Going the distance
The oldest town in Estonia is also home to one of the oldest universities in Europe. Here, at the start of the 19th century, the Estonian astronomer Struve started putting together a network of 263 points across Europe, through which he connected 258 triangles, from the north of Norway to the shores of the Black Sea.
In so doing, measuring the distances and the angles of each triangle as well as the elevations of the measuring points, he was able to very accurately calculate the length of the meridian going through Tartu, the town in which he was based, which was invaluable for the accurate production of maps, the latest fashion, with the onslaught of the scientific craze, as well as the beginning of the last wave of European turf wars.
Struve didn’t do this completely on his own. Two primary partners, roughly one responsible for the points in Scandinavia, one for the points to the South of Estonia, as well as a host of helpers, worked together to make this happen over a period of some 30 years.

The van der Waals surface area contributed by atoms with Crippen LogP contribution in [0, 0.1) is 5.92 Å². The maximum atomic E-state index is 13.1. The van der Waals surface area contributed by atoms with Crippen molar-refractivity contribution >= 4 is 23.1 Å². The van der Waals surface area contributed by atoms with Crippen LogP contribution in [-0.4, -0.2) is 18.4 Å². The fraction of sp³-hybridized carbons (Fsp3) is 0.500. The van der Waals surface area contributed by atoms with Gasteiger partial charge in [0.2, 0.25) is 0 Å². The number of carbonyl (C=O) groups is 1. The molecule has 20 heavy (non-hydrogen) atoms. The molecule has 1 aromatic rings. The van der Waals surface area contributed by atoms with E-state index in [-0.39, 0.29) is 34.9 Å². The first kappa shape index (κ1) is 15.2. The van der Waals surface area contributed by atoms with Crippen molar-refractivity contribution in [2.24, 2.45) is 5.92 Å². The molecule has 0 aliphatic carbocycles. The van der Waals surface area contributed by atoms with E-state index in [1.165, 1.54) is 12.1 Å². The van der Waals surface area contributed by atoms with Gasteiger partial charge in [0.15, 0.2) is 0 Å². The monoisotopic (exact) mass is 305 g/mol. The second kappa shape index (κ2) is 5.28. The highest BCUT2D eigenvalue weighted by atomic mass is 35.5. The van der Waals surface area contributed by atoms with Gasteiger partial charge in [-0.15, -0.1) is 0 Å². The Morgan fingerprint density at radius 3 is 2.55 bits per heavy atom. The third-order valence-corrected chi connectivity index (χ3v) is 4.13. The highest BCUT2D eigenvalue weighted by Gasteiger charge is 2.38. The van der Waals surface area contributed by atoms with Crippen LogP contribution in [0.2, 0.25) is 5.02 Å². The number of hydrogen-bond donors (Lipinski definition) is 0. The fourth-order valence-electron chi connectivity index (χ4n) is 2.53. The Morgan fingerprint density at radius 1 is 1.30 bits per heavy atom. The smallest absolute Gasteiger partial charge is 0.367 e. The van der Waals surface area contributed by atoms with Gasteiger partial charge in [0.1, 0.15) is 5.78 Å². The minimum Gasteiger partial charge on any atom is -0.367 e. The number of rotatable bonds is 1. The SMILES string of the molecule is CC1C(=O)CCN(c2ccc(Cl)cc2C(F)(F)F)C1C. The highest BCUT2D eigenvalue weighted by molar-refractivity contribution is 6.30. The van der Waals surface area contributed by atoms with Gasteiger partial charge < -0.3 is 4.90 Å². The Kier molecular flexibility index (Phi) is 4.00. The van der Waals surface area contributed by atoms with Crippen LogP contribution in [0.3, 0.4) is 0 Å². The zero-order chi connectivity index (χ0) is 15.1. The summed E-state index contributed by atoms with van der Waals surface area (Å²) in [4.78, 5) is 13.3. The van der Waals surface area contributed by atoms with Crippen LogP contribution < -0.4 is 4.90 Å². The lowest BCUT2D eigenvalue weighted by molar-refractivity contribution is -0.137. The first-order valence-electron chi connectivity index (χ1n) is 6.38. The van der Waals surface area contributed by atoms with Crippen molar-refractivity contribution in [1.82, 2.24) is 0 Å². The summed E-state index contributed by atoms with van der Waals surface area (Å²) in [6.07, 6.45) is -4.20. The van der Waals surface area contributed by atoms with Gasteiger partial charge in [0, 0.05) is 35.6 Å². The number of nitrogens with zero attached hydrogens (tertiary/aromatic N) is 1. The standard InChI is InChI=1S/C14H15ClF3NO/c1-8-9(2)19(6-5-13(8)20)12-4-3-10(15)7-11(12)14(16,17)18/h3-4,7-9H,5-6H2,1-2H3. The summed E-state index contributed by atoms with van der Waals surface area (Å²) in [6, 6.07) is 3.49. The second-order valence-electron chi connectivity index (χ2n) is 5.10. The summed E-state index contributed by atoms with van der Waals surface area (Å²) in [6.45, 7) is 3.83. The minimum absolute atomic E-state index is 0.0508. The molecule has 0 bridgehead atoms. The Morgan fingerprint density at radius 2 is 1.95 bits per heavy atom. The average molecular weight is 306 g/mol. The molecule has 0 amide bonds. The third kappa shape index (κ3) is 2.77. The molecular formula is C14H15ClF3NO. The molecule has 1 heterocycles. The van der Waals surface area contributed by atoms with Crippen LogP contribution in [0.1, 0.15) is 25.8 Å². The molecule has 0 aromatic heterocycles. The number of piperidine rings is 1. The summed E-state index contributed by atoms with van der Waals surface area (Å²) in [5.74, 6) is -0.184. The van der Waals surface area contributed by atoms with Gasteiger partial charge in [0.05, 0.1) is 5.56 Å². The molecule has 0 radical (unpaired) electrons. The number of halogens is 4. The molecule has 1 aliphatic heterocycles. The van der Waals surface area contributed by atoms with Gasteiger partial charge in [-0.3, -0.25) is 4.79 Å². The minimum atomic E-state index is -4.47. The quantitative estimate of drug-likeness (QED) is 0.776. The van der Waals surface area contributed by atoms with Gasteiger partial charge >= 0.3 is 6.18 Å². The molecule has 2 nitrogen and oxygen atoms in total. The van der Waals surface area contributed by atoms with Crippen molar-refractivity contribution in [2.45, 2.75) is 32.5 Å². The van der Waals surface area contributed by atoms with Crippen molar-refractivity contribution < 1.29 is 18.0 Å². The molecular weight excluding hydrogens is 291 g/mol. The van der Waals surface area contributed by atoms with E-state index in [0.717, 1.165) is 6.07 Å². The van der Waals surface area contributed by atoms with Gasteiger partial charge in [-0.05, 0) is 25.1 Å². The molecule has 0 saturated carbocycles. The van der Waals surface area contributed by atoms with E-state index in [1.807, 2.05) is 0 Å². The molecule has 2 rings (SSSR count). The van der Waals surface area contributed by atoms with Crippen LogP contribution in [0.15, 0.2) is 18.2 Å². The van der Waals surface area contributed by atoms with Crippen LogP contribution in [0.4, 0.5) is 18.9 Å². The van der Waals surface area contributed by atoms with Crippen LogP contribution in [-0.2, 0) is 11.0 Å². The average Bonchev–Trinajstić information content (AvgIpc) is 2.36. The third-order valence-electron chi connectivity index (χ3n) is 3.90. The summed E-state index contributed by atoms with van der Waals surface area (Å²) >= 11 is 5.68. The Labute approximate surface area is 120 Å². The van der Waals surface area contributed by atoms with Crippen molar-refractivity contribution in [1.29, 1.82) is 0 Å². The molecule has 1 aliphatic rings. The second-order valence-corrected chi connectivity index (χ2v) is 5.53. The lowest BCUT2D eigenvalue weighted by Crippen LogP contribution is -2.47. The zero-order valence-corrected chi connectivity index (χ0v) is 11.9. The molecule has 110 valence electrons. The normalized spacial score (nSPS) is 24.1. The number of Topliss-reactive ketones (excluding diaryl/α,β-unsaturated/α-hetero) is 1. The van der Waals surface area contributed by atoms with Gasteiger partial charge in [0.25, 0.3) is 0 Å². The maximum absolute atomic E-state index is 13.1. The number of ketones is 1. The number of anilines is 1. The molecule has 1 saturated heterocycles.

It’s baffling to realise how accurate the measurements were, calculations of the length of the meridian only being off by a mere 12 meters.
Particularly, the method for calculating the distances between the individual corners of the triangles is fascinating; wooden struts were essentially hammered together in a straight line, from corner to corner. Over distances that measured typically between 20 and 40 kilometer.
Sadly, Struve was a bit lax in marking his measuring points for posterity, meaning that many of the exact locations he used are now unknown.
Still, a few of them, including the first point at the old observatory in Tartu, as well as a good 30 others across Europe, are now a World Heritage Site.
Tartu itself is a sleepy town. The university grounds are rather nice, though with summer recess already having started, were quiet, the central ruin of an old church being used for what seemed a wedding reception. The town, with its pedestrianised streets lined with Tibetan and other exotic restaurants, seems to jostle itself in position as a soon-to-be popular destination for digital nomads, another thing Estonia wants to facilitate with its e-residency program.
That internationalised gentrification is also visible in Supilinn, “Soup town”, where all streets are named after ingredients of soups. First a cheap slum, on the banks of the Emajõgi river, flooding in yearly cycles, the area became popular with students for its cheap living quarters, but though the current houses are still all made of wood, they are a far cry from what once made up this now quickly gentrifying neighbourhood.